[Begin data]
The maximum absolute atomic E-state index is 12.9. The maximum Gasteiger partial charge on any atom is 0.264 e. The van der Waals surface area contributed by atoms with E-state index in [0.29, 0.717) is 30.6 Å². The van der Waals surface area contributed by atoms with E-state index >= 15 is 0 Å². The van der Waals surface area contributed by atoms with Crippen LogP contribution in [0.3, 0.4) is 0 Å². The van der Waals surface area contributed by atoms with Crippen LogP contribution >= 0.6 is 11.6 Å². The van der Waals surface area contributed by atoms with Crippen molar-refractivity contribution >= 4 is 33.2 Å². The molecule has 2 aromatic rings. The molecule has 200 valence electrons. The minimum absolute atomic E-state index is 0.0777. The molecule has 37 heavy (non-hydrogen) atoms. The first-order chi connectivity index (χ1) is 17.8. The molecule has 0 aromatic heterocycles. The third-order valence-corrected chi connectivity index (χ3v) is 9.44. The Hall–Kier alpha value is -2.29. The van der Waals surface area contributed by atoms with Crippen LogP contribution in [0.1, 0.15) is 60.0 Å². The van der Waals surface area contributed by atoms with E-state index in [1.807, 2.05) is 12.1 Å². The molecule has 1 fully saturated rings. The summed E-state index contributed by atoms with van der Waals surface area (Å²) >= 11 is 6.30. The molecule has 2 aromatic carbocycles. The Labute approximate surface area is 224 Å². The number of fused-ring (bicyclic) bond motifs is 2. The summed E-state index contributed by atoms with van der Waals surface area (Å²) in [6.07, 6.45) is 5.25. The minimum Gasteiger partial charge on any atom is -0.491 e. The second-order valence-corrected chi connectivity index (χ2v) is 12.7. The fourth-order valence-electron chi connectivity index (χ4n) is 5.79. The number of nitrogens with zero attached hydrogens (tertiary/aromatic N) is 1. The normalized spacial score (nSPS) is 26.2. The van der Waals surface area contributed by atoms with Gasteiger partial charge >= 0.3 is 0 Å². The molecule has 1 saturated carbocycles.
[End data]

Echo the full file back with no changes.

The maximum absolute atomic E-state index is 12.9. The maximum Gasteiger partial charge on any atom is 0.264 e. The van der Waals surface area contributed by atoms with E-state index in [0.29, 0.717) is 30.6 Å². The van der Waals surface area contributed by atoms with E-state index >= 15 is 0 Å². The van der Waals surface area contributed by atoms with Crippen LogP contribution in [0.3, 0.4) is 0 Å². The van der Waals surface area contributed by atoms with Crippen LogP contribution >= 0.6 is 11.6 Å². The van der Waals surface area contributed by atoms with Crippen molar-refractivity contribution >= 4 is 33.2 Å². The molecule has 2 aromatic rings. The molecule has 200 valence electrons. The minimum absolute atomic E-state index is 0.0777. The molecule has 37 heavy (non-hydrogen) atoms. The first-order chi connectivity index (χ1) is 17.8. The molecule has 0 aromatic heterocycles. The third-order valence-corrected chi connectivity index (χ3v) is 9.44. The Hall–Kier alpha value is -2.29. The van der Waals surface area contributed by atoms with Crippen LogP contribution in [0.1, 0.15) is 60.0 Å². The van der Waals surface area contributed by atoms with E-state index in [1.807, 2.05) is 12.1 Å². The molecule has 1 fully saturated rings. The summed E-state index contributed by atoms with van der Waals surface area (Å²) >= 11 is 6.30. The molecule has 2 aromatic carbocycles. The Labute approximate surface area is 224 Å². The number of fused-ring (bicyclic) bond motifs is 2. The summed E-state index contributed by atoms with van der Waals surface area (Å²) in [6.07, 6.45) is 5.25. The minimum Gasteiger partial charge on any atom is -0.491 e. The second-order valence-corrected chi connectivity index (χ2v) is 12.7. The fourth-order valence-electron chi connectivity index (χ4n) is 5.79. The number of nitrogens with zero attached hydrogens (tertiary/aromatic N) is 1. The normalized spacial score (nSPS) is 26.2. The van der Waals surface area contributed by atoms with Gasteiger partial charge >= 0.3 is 0 Å². The molecule has 1 saturated carbocycles.